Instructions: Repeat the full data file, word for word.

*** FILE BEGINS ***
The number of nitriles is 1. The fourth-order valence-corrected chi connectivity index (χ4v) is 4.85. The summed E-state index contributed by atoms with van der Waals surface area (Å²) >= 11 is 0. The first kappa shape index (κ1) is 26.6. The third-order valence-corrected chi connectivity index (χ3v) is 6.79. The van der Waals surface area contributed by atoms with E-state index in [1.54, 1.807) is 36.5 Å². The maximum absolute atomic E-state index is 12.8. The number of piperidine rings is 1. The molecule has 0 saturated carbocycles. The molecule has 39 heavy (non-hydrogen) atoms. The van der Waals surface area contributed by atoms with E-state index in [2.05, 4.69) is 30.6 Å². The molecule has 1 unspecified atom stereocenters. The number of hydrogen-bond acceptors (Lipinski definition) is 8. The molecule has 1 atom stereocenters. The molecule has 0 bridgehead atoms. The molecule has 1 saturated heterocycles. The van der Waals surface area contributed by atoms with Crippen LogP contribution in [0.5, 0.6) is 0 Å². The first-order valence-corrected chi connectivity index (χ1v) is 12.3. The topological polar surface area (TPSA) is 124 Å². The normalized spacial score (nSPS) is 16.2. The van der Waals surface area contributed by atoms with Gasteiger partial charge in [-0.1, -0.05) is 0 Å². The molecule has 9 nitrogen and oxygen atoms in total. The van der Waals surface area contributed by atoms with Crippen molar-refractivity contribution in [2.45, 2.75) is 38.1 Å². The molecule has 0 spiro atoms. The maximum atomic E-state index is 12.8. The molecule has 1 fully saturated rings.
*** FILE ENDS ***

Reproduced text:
The number of nitriles is 1. The fourth-order valence-corrected chi connectivity index (χ4v) is 4.85. The summed E-state index contributed by atoms with van der Waals surface area (Å²) >= 11 is 0. The first kappa shape index (κ1) is 26.6. The third-order valence-corrected chi connectivity index (χ3v) is 6.79. The van der Waals surface area contributed by atoms with E-state index in [1.54, 1.807) is 36.5 Å². The maximum absolute atomic E-state index is 12.8. The number of piperidine rings is 1. The molecule has 0 saturated carbocycles. The molecule has 39 heavy (non-hydrogen) atoms. The van der Waals surface area contributed by atoms with E-state index in [2.05, 4.69) is 30.6 Å². The molecule has 1 unspecified atom stereocenters. The number of hydrogen-bond acceptors (Lipinski definition) is 8. The molecule has 1 atom stereocenters. The molecule has 0 bridgehead atoms. The molecule has 1 saturated heterocycles. The van der Waals surface area contributed by atoms with Crippen LogP contribution in [0.5, 0.6) is 0 Å². The first-order valence-corrected chi connectivity index (χ1v) is 12.3. The topological polar surface area (TPSA) is 124 Å². The normalized spacial score (nSPS) is 16.2. The van der Waals surface area contributed by atoms with Gasteiger partial charge in [-0.1, -0.05) is 0 Å². The molecule has 9 nitrogen and oxygen atoms in total. The van der Waals surface area contributed by atoms with Crippen molar-refractivity contribution in [2.45, 2.75) is 38.1 Å². The molecule has 0 spiro atoms. The maximum atomic E-state index is 12.8. The molecule has 1 fully saturated rings.